The Dorian mode is a minor scale used frequently in jazz guitar playing. It is the second mode of the major scale, and is can be called either the Dorian mode, or the Dorian minor scale.
Your Dorian mode is typically used for improvising on minor 7th chords.
Specifically, this is the scale used for the "2" chord in 2 5 1 and other common diatonic chord progressions. You'll also use it for modal jazz tunes that are written around the Dorian mode - like So What and Impressions.
If you're learning jazz guitar, you need to know how to play this scale in any key, and anywhere on the guitar fretboard.
Here's the good news - if you've been playing guitar for very long, you likely have the raw tools to be able to play this scale already. You just need to be able to think, play, and hear these tools as the Dorian mode.
Drop 2 chords are an important part of any jazz guitar players chord vocabulary, and introduce new sounds into your guitar playing.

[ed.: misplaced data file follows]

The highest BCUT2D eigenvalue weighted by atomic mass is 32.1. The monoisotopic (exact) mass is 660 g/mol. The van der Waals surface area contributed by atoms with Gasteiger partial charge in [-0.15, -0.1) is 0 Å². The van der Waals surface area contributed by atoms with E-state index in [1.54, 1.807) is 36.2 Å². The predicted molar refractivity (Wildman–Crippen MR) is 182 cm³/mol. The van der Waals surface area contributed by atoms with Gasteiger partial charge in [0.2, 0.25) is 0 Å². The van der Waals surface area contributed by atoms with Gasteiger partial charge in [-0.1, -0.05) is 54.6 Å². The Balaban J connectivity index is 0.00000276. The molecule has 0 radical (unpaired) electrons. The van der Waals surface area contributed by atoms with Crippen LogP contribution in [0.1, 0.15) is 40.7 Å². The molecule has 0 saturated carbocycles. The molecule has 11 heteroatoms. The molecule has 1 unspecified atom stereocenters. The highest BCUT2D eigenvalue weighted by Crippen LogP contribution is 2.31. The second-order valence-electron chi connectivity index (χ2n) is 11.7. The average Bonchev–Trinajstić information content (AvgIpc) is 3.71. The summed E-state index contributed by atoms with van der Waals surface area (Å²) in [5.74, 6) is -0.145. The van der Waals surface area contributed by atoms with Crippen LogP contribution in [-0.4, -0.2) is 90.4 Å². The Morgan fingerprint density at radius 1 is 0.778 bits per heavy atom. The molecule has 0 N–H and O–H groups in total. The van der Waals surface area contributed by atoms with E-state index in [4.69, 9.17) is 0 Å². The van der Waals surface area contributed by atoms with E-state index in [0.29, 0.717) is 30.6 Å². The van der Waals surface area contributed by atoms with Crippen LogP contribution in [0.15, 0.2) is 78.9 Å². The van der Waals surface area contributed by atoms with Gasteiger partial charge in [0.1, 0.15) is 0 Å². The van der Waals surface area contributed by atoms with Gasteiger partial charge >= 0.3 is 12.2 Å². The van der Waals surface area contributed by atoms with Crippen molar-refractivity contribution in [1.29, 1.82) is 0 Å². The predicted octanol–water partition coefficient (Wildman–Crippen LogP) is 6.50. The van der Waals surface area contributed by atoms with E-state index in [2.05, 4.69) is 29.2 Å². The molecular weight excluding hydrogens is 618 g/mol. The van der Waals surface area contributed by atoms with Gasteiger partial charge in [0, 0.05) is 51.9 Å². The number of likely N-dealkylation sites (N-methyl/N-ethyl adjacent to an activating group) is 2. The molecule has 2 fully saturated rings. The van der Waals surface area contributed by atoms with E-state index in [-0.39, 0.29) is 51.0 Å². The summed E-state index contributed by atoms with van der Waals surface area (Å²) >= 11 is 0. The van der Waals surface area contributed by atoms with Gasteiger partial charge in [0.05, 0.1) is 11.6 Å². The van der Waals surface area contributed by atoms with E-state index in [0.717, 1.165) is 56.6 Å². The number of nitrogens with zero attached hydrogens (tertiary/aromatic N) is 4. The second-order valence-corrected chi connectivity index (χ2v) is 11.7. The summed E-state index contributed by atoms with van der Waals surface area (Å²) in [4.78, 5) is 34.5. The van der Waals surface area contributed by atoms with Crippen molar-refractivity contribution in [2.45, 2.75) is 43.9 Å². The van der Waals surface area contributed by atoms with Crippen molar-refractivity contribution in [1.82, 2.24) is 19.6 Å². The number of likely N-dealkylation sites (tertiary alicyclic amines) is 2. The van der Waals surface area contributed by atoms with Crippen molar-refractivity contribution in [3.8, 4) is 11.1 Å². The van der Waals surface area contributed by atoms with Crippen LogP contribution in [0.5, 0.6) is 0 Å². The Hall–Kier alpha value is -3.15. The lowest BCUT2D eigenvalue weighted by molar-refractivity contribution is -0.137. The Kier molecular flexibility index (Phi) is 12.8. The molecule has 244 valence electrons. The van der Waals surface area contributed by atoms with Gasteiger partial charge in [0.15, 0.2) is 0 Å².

These chords give you a tighter finger pattern than drop 3 chords do, and have sometimes been called block chords, and other names over time - but Drop 2 is the name we use today.
Drop 2 chords are particularly helpful on guitar because they let you put the top note of your chord on the 1st string, or the second string.
This opens up more range for your chord playing, helps you accompany soloists better, and makes it easier to harmonize melodies for solo guitar playing.
Learning your drop 2 chords will also introduce new stretchy chord shapes, and expand your chord vocabulary.
Minor 7b5 arpeggios are an important part of every jazz guitar players tool kit.
These arpeggio shapes let you outline minor 7b5 chords as you improvise and play melodies and and important part of the minor 2 5 1 progression.
Minor 7b5 arpeggios are based off of a minor-type finger pattern, meaning that the shape is related somehow to the minor pentatonic scale.
In fact, the minor 7th arpeggio is only two notes different than your minor pentatonic scale.
Melodic minor scales are an extremely helpful scale for jazz guitar, especially once you know how to use it for improvisation.
Once ups learn these patterns, the melodic minor scale can be used as a kind of substitution to create different alterations when you are soloing over dominant 7th chords.
This can be a relatively quick way for you to start creating more advanced sounds over chord progressions as you improvise.
In order to use the melodic minor scale this way, it's important to get a good handle on how to play the scale shapes on your guitar.
If you're learning to play jazz guitar, drop 3 chords are an important chord shape for you to become familiar with.